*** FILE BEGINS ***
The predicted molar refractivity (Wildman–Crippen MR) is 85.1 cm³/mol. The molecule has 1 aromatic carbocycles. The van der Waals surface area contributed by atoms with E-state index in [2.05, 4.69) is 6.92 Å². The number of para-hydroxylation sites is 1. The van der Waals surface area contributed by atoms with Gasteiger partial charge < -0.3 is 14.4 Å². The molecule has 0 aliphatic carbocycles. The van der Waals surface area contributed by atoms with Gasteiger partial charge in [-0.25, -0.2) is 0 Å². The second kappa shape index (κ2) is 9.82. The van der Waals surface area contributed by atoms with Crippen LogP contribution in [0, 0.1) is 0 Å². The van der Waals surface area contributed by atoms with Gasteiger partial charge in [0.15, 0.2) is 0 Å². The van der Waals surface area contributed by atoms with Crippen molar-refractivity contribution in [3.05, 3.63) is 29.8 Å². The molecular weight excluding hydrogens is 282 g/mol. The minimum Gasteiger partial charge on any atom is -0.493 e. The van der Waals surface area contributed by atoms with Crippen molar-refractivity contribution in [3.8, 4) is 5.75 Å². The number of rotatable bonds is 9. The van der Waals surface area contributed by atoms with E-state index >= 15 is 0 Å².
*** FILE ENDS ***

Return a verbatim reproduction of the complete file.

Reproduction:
The predicted molar refractivity (Wildman–Crippen MR) is 85.1 cm³/mol. The molecule has 1 aromatic carbocycles. The van der Waals surface area contributed by atoms with E-state index in [2.05, 4.69) is 6.92 Å². The number of para-hydroxylation sites is 1. The van der Waals surface area contributed by atoms with Gasteiger partial charge < -0.3 is 14.4 Å². The molecule has 0 aliphatic carbocycles. The van der Waals surface area contributed by atoms with Gasteiger partial charge in [-0.25, -0.2) is 0 Å². The second kappa shape index (κ2) is 9.82. The van der Waals surface area contributed by atoms with Crippen LogP contribution in [0, 0.1) is 0 Å². The van der Waals surface area contributed by atoms with Gasteiger partial charge in [0.15, 0.2) is 0 Å². The van der Waals surface area contributed by atoms with Crippen molar-refractivity contribution in [3.05, 3.63) is 29.8 Å². The molecular weight excluding hydrogens is 282 g/mol. The minimum Gasteiger partial charge on any atom is -0.493 e. The van der Waals surface area contributed by atoms with Crippen molar-refractivity contribution in [3.8, 4) is 5.75 Å². The number of rotatable bonds is 9. The van der Waals surface area contributed by atoms with E-state index >= 15 is 0 Å².